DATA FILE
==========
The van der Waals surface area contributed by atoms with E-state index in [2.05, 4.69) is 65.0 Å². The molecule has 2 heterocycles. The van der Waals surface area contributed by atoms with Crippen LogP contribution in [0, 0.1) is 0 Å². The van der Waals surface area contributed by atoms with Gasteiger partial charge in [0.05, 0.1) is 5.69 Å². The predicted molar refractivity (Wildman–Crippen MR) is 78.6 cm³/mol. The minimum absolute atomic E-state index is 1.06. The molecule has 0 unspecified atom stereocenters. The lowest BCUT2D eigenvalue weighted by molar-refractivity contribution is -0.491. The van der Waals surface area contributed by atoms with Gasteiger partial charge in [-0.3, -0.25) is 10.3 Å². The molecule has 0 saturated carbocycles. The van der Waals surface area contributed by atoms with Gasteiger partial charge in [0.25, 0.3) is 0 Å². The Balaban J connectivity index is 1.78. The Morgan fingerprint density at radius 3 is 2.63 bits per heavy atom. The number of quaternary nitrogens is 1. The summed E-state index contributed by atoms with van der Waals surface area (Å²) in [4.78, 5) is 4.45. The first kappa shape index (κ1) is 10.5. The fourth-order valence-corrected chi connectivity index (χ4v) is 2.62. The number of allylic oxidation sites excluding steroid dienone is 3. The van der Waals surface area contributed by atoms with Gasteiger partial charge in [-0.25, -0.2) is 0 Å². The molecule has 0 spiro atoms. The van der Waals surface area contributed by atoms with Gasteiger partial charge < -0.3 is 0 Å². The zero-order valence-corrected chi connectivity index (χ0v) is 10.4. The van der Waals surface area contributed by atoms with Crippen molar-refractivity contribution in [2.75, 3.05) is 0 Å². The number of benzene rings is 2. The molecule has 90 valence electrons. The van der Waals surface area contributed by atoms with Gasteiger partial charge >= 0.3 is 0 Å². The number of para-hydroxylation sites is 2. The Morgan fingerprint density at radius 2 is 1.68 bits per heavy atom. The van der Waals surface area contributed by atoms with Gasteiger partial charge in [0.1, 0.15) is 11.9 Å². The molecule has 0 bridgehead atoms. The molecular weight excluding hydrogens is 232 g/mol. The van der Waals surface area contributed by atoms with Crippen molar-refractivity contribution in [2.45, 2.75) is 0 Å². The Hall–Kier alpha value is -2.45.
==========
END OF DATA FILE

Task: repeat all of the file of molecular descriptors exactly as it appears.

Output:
The van der Waals surface area contributed by atoms with E-state index in [2.05, 4.69) is 65.0 Å². The molecule has 2 heterocycles. The van der Waals surface area contributed by atoms with Crippen LogP contribution in [0, 0.1) is 0 Å². The van der Waals surface area contributed by atoms with Gasteiger partial charge in [0.05, 0.1) is 5.69 Å². The predicted molar refractivity (Wildman–Crippen MR) is 78.6 cm³/mol. The minimum absolute atomic E-state index is 1.06. The molecule has 0 unspecified atom stereocenters. The lowest BCUT2D eigenvalue weighted by molar-refractivity contribution is -0.491. The van der Waals surface area contributed by atoms with Gasteiger partial charge in [-0.3, -0.25) is 10.3 Å². The molecule has 0 saturated carbocycles. The van der Waals surface area contributed by atoms with Gasteiger partial charge in [0.25, 0.3) is 0 Å². The Balaban J connectivity index is 1.78. The Morgan fingerprint density at radius 3 is 2.63 bits per heavy atom. The number of quaternary nitrogens is 1. The summed E-state index contributed by atoms with van der Waals surface area (Å²) in [4.78, 5) is 4.45. The first kappa shape index (κ1) is 10.5. The fourth-order valence-corrected chi connectivity index (χ4v) is 2.62. The number of allylic oxidation sites excluding steroid dienone is 3. The van der Waals surface area contributed by atoms with Gasteiger partial charge in [-0.25, -0.2) is 0 Å². The molecule has 0 spiro atoms. The van der Waals surface area contributed by atoms with Gasteiger partial charge < -0.3 is 0 Å². The zero-order valence-corrected chi connectivity index (χ0v) is 10.4. The van der Waals surface area contributed by atoms with Crippen molar-refractivity contribution in [2.75, 3.05) is 0 Å². The number of benzene rings is 2. The molecule has 90 valence electrons. The van der Waals surface area contributed by atoms with Gasteiger partial charge >= 0.3 is 0 Å². The number of para-hydroxylation sites is 2. The Morgan fingerprint density at radius 2 is 1.68 bits per heavy atom. The van der Waals surface area contributed by atoms with Gasteiger partial charge in [0.1, 0.15) is 11.9 Å². The molecule has 0 bridgehead atoms. The molecular weight excluding hydrogens is 232 g/mol. The van der Waals surface area contributed by atoms with Crippen molar-refractivity contribution in [2.45, 2.75) is 0 Å². The Hall–Kier alpha value is -2.45.